Though chronic kidney disease does not have an awareness month, it is no less significant than breast cancer or prostate cancer, causing upwards of 90,000 deaths per year. According to the Centers for Disease Control and Prevention, one in five patients with high blood pressure has chronic kidney disease (CDC.gov). Early to moderate stages of the disease may go undetected, since the only way to detect it when it has no symptoms is through blood tests and urinalysis.

If there is protein in the urine and/or reduction in the estimated glomerular filtration rate and creatinine in the blood, this may be a sign of CKD. To learn more about the treatment and prevention of CKD, I encourage you to read my Aug. 13 article. Detecting CKD early may be the key to halting its progress and preventing end-stage kidney disease resulting in dialysis. Without the annual medical exam, we may miss the opportunity to detect this disease in its early stages.

High blood pressure

High blood pressure is known as the "silent killer," because there are frequently no symptoms until it is too late. According to a study, high blood pressure may be responsible for almost half of all heart attacks and a quarter of premature deaths in the U.S. (BMJ. 2001;322:977-980).

To reduce the risk of this "silent killer," lifestyle modifications are in order. In a meta-analysis, involving 54 small, randomized controlled trials, aerobic exercise had significant benefits in reducing blood pressure. This was true of patients with elevated and with normal blood pressure, as well as those who were obese and those of normal weight (Ann Intern Med. 2002;136:493-503). Very few lifestyle changes alter blood pressure in "healthy" patients, but ones that do may reduce risk of ever developing the disease. In this trial, the systolic blood pressure (top number) was significantly reduced by a mean of 3.4 mmHg.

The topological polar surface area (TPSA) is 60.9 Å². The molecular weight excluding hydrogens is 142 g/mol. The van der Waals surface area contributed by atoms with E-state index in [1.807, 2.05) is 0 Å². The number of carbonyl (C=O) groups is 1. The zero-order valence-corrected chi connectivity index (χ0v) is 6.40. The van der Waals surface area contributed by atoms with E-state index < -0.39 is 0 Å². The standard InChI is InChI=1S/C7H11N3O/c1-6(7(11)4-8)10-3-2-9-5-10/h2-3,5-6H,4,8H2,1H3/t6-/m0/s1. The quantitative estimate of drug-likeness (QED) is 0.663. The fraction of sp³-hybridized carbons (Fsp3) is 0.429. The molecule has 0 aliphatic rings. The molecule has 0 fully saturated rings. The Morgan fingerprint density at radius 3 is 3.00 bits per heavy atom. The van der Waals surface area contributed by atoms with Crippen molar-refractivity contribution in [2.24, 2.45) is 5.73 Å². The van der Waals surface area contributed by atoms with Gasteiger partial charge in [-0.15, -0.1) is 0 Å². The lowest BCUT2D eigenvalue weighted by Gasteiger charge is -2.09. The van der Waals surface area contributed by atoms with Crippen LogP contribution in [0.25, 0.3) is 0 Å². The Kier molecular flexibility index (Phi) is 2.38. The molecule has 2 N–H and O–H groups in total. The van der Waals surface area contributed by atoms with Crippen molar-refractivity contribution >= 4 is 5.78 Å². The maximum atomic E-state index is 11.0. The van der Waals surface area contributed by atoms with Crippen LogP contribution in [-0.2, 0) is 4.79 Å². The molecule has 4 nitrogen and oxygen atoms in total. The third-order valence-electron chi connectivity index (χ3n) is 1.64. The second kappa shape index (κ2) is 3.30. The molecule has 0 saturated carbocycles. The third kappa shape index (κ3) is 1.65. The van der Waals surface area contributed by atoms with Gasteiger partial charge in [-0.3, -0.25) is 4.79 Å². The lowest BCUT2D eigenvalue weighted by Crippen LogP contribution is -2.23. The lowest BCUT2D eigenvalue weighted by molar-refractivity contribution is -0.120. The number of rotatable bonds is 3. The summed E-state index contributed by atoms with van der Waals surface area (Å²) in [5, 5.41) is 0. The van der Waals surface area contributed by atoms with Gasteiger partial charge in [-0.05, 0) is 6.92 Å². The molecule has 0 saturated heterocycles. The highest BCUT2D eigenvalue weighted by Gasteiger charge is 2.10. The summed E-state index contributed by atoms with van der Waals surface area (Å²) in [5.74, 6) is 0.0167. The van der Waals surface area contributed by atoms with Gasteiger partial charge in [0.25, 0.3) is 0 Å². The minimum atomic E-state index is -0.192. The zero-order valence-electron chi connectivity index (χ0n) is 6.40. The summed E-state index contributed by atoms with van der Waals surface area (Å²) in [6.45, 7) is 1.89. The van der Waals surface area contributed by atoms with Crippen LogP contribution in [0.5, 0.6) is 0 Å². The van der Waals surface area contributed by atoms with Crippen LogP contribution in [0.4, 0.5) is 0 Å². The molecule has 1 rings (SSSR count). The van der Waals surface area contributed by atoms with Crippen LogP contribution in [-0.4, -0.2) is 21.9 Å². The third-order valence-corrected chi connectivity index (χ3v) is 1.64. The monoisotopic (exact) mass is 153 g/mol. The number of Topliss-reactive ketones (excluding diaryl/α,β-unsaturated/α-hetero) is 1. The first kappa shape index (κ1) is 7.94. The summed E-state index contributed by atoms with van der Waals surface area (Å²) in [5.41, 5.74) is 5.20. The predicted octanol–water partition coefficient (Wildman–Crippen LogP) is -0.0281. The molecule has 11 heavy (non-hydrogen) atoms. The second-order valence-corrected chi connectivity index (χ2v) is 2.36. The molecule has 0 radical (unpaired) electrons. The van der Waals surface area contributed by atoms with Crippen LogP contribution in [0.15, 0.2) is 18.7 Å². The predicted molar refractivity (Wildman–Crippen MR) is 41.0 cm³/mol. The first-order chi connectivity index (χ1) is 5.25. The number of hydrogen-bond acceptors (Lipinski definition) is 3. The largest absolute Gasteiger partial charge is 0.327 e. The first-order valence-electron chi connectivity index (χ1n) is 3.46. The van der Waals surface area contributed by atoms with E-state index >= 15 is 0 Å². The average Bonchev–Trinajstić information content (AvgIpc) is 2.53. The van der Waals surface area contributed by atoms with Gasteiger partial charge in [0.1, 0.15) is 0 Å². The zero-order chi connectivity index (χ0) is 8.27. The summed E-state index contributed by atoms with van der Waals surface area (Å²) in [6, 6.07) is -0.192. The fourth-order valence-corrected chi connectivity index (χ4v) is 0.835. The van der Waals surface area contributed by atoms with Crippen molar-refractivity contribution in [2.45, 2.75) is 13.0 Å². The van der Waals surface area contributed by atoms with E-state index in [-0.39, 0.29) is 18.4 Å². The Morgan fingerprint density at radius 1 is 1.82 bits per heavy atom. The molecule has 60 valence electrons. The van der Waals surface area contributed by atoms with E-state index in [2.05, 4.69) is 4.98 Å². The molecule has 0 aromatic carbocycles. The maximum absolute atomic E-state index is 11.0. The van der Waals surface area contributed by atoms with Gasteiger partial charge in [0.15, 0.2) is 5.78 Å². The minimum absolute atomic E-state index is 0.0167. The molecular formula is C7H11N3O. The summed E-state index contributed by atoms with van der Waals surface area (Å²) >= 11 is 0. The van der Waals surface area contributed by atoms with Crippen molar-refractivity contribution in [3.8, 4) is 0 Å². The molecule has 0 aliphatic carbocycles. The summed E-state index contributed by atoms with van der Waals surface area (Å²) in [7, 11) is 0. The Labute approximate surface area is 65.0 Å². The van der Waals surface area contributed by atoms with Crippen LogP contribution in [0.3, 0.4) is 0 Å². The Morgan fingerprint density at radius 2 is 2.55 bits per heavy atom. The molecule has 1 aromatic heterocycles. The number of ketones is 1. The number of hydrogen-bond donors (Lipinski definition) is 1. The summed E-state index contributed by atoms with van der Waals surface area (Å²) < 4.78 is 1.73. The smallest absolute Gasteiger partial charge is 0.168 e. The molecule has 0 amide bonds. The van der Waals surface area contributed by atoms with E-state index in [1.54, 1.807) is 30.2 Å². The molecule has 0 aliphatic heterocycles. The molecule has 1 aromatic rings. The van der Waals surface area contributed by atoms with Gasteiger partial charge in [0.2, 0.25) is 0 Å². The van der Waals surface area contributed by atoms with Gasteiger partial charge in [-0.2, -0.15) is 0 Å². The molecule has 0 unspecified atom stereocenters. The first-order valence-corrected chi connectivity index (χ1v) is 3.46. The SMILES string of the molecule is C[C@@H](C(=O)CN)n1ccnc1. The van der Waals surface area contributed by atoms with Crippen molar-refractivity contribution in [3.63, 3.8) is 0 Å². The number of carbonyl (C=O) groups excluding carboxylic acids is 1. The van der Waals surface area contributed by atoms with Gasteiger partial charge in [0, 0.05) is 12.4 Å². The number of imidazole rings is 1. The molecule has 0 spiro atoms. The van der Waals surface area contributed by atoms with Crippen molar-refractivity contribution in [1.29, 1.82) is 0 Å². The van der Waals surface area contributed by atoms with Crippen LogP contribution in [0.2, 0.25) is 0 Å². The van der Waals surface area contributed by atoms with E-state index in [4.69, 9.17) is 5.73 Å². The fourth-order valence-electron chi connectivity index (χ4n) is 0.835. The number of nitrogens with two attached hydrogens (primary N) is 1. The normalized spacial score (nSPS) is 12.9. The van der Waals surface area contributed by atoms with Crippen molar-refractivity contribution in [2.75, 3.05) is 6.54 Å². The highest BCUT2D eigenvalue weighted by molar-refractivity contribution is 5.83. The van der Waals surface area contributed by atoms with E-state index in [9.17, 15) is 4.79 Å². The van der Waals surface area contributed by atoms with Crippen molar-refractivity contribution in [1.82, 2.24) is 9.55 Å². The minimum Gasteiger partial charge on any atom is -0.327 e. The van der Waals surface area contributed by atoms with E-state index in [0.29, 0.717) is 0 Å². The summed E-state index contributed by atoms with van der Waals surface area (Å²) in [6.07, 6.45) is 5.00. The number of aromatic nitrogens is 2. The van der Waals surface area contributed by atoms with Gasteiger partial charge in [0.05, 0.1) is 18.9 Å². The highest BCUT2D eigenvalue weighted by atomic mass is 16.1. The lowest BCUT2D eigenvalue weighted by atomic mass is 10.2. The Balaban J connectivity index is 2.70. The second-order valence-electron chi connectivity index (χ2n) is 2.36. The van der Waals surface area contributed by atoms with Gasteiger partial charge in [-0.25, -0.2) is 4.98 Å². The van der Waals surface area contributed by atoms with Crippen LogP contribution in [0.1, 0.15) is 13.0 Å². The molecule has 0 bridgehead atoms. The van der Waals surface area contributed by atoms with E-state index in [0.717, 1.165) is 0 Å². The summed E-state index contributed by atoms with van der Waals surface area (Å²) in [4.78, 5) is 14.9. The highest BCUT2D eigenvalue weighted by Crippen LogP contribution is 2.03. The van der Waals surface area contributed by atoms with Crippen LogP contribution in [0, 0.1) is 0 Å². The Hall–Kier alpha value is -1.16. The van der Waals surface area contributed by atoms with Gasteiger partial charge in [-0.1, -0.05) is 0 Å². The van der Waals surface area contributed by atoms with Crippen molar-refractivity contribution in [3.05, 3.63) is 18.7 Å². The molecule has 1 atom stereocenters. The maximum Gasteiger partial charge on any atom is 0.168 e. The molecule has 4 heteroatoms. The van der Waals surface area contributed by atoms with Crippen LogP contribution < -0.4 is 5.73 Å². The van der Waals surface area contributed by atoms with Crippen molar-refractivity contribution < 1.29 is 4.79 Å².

Body mass index

The first step toward obesity prevention and treatment is an awareness of the problem. According to a new report by the Institute of Medicine, physicians should regularly monitor patients' body mass index (Evaluating Obesity Prevention Efforts, National Academies Press, online Aug. 2). This may give patients a sense urgency to lose weight. In my practice, I also assess body composition, which includes fat percent and fat mass. Though someone may not be obese, their fat mass may be higher than normal.

Depression

One of the most effective ways to get to know a patient and recommend effective prevention and treatment is with a thorough discussion of history. This is the art of medicine, and it involves the intangibles that may not show up in numbers, including mental health issues.

A recent abstract showed it is not what patients say, but how they say it that may be most important. Short essays were used to help determine whether patients were sad or actually mildly depressed (26th European College of Neuropsychopharmacology Congress; Abstract P.2.b.060). Those who were mildly depressed used significantly more verbs in the past tense than the present (100% versus 2.6%) and used less complex sentences, compared to the healthy control patients.

Ultimately, I think the success of an annual medical checkup has to do with the approach. If there is a strong focus on a thorough history, rather than a predominance of diagnostic testing leading to invasive procedures, there is very little downside. The yearly medical exam is an opportunity to discuss preventive measures, including lifestyle changes, whether the patients are healthy or have disorders that may be prevented from worsening.

 

This column was previously published in the Times Beacon Record Newspapers. www.northshoreoflongisland.com